Shamey tells about his family, his work on the 1996 Olympics for Kris and Bruce Jenner, his encounters with the Kardashians and how is has used his film skills in your political/human rights work, including the Federation of Gay Games.

HEALING THROUGH HOME MOVIES with the help of Transformational Education

 

Can home movies mend a broken heart?

Can home movies mend a broken heart?

  © Rhonda Vigeant 2014 Listen to the Replay of the podcast http://bit.ly/1p7zWkb   Meet my Expert Guest: Brittany Vigeant

Brittany is a coach with Momentum Education

Brittany is a coach with Momentum Education

Recently, a friend of mine who has been divorced for several years asked me if I would transfer her Wedding Video, so she could watch it on a modern playback medium. She felt it was time to give some closure to this part of her life and she wanted to look with fresh eyes and new life experiences back to her wedding day. She was moving to a new place, getting rid of old clothes, massively purging, and getting ready to change careers. She wisely thought that by watching the wedding video she would be able to gain some additional momentum to move forward as she began this next chapter. When she visited me, about two months later I asked her if she watched the movie. “No”, she said. “I’m not ready”. I thought about this for a minute, without attaching any particular meaning or judgement. I remembered all the clients I had worked with over the years who had also been resistant to watch old home movies. The fear of not knowing what is on the reels manifests itself in the cycle of desire to know and confusion about dealing with emotional scares from the people who have hurt us. Lets face it. There is a lot of pain in the past. We push the hurt way down, until something triggers a memory, and that old stuff comes up. We use imagery to play the tapes in our mind. We rewind them in our head. We press play. We feel the hurt. We hit eject. But the stories are still there. But what if those old tapes aren’t right? What if they are just stories we made up to help us cope? What if we had new evidence that we could extract from a time machine that could capture “life in the moment” and when we revisited it, it revealed new information, more details, or allowed us the opportunity to give new meaning because WE are a different person that we were when the moment was recorded? What if this “time machine we call “HOME MOVIES helped us heal from the hurt, let go of our fear, or allowed us to attach new meaning? What if they challenged everything we believed (up until now) and gave us new insight, so we could shift our focus, transform our understanding, and move forward in our life? What if we could forgive fuller, and clean up a mess or misunderstanding with an ex-spouse, family member or friend. We could have a breakthrough – an ah-ha moment that would allow us to become “unstuck”, and live more joyful, authentic and grateful lives. We could heal and we could forgive. THE POWER OF HOME MOVIES… “Images act as shortcuts to our brains, and that is why visuals are so powerful”     – Ekaterina Walter This is exactly what happens when you watch a home movie. These films are the most organic form of physical evidence we have. Our body language, posture, eye contact, facial expressions, shyness or tenacity are all captured , frame by frame. We see how the people in the film treat each other. Like magic, we are back in the moment! People are constantly looking for ways to heal from pain and hurt. We make use of various types of therapy, imagery, regression, hypnosis.   We try to access memories that have been blocked and even when we do , how do we know those memories accurately recall the way it happened? In my podcast today, Brittany and I discuss how working in the adult contemporary domains can help you have ah-ha’s where you might be getting stuck in the past.  A powerful interview you won’t want to miss!  http://bit.ly/1p7zWkb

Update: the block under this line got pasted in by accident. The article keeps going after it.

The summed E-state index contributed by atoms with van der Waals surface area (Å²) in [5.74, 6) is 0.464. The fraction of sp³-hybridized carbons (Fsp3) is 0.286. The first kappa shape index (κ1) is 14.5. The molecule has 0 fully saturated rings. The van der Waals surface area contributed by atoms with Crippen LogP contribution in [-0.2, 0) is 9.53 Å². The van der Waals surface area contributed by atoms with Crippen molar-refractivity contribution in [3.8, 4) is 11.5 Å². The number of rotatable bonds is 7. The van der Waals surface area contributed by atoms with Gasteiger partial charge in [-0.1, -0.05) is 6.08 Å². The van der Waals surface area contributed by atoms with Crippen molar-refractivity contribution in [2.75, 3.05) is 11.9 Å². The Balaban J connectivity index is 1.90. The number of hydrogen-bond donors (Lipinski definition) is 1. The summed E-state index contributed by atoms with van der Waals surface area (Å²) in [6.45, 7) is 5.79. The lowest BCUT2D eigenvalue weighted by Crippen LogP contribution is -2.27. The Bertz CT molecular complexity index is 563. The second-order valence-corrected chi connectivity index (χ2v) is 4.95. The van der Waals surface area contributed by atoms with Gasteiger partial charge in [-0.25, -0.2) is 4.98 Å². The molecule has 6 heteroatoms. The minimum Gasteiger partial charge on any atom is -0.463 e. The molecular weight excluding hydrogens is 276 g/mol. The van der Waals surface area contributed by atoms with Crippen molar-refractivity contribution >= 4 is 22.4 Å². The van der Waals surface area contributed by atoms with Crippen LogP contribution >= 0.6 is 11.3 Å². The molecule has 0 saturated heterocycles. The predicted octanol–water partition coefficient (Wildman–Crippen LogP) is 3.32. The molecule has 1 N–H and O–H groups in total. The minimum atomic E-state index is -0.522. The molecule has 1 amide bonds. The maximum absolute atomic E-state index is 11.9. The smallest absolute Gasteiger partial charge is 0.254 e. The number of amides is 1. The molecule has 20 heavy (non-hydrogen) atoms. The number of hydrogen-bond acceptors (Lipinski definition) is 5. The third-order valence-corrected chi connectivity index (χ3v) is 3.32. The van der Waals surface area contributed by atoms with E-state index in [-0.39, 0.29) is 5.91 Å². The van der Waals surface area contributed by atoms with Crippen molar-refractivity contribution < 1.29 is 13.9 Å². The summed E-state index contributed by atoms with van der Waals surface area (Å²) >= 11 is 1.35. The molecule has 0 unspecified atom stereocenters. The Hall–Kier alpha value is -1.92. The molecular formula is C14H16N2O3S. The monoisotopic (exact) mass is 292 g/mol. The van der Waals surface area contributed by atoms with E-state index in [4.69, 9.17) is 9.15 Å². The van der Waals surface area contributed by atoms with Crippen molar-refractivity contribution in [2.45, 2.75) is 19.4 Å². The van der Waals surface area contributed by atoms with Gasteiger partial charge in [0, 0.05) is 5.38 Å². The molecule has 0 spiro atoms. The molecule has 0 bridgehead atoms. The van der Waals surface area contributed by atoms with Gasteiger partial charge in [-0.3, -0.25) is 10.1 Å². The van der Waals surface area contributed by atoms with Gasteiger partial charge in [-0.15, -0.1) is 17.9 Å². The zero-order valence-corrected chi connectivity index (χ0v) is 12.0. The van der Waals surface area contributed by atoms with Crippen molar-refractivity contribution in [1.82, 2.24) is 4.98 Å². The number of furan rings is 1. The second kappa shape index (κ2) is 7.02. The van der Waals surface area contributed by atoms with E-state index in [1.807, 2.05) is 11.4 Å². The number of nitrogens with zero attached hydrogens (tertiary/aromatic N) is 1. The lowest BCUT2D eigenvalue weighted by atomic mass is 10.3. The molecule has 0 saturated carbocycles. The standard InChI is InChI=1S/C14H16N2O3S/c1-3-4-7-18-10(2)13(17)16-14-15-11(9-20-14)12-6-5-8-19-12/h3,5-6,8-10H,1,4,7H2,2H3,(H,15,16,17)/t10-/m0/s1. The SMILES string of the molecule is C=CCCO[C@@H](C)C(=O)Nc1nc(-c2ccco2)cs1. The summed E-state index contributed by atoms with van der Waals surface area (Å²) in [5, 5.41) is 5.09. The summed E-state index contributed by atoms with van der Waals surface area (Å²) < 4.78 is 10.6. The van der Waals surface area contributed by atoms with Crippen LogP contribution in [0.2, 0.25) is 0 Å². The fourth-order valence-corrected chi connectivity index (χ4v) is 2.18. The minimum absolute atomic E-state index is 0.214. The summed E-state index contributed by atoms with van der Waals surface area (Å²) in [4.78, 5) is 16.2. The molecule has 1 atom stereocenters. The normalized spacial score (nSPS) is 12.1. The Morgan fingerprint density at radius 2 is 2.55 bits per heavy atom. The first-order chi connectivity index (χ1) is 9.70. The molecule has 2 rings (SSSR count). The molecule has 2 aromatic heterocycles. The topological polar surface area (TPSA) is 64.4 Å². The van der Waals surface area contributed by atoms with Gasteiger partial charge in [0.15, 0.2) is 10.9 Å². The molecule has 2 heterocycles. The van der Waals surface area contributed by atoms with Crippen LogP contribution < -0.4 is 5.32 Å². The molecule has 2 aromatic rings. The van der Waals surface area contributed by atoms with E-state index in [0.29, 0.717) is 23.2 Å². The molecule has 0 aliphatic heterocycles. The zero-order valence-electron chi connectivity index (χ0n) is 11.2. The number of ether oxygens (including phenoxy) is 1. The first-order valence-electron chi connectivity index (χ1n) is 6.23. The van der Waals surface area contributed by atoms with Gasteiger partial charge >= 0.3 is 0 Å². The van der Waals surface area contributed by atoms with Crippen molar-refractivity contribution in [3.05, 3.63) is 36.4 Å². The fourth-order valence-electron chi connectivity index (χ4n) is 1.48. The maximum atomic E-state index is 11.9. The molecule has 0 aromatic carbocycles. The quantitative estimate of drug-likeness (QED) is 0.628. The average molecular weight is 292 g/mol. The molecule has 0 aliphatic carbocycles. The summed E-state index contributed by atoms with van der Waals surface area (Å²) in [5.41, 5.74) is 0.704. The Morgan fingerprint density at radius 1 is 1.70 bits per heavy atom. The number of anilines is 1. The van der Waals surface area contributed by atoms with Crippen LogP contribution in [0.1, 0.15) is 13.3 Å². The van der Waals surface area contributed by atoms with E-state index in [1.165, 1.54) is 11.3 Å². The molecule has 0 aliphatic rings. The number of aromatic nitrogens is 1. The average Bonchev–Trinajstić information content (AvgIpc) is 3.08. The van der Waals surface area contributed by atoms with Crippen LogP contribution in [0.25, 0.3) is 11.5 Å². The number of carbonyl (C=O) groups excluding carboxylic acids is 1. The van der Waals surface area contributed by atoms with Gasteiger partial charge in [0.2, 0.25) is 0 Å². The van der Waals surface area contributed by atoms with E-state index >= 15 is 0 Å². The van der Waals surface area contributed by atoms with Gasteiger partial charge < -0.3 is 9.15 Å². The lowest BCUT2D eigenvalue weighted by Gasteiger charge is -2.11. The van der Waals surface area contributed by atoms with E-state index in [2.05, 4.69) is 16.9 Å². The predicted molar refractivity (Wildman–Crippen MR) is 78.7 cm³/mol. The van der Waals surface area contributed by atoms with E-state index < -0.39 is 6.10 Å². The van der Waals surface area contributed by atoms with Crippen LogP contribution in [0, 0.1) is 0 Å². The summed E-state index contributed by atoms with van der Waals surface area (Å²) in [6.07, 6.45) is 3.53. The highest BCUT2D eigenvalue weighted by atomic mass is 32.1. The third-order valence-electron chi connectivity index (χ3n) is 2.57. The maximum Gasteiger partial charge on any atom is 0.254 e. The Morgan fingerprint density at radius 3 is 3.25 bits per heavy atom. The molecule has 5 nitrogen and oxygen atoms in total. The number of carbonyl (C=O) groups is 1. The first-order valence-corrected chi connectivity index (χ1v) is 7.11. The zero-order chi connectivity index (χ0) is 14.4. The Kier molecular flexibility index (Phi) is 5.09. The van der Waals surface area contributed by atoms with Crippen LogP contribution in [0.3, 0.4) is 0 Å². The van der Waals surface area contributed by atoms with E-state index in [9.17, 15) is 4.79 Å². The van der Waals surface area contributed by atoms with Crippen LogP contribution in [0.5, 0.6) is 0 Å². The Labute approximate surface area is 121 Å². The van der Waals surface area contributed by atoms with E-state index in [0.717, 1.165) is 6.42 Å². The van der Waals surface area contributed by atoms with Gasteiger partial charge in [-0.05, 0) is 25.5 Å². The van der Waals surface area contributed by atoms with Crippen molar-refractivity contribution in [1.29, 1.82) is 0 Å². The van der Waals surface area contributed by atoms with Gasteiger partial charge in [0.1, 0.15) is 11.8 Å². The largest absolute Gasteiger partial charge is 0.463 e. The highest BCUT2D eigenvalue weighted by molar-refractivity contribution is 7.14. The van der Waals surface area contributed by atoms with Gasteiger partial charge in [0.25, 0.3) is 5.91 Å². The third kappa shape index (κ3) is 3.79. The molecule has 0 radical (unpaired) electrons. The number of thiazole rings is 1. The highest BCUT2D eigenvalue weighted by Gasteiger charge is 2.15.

For Lifes Posibilities

For Lifes Posibilities

Momentum Education: https://www.momentumeducation.com/     Register For a Workshop in NewYork or Los Angeles

Logan’s Syndrome – Documentaries That Give Hope

Filmmaker Nathan Meier was our guest on The Home Movie Legacy Project Radio Show

Listen to the podcast 

 

Logan's Self Portait

Logan’s Self Portait

on August 7th.  Nathan  is making a documentary that includes archival footage with a cause. The goal is to spread awareness for a rare disease called Miller’s Syndrome. Friends since childhood, Nathan joins forces with his friend Logan Madsen and as filmmaker and  subject , they join creative forces to illustrate what daily life is like for someone with this  complex rare disease. There are only 30 known cases worldwide, and Logan and his sister Heather both have it. The film makes use of home movies as a powerful visual of what life was like for Logan as a child , and now, how he adapts and copes with this disease that has so many symptoms, including being on the autism spectrum.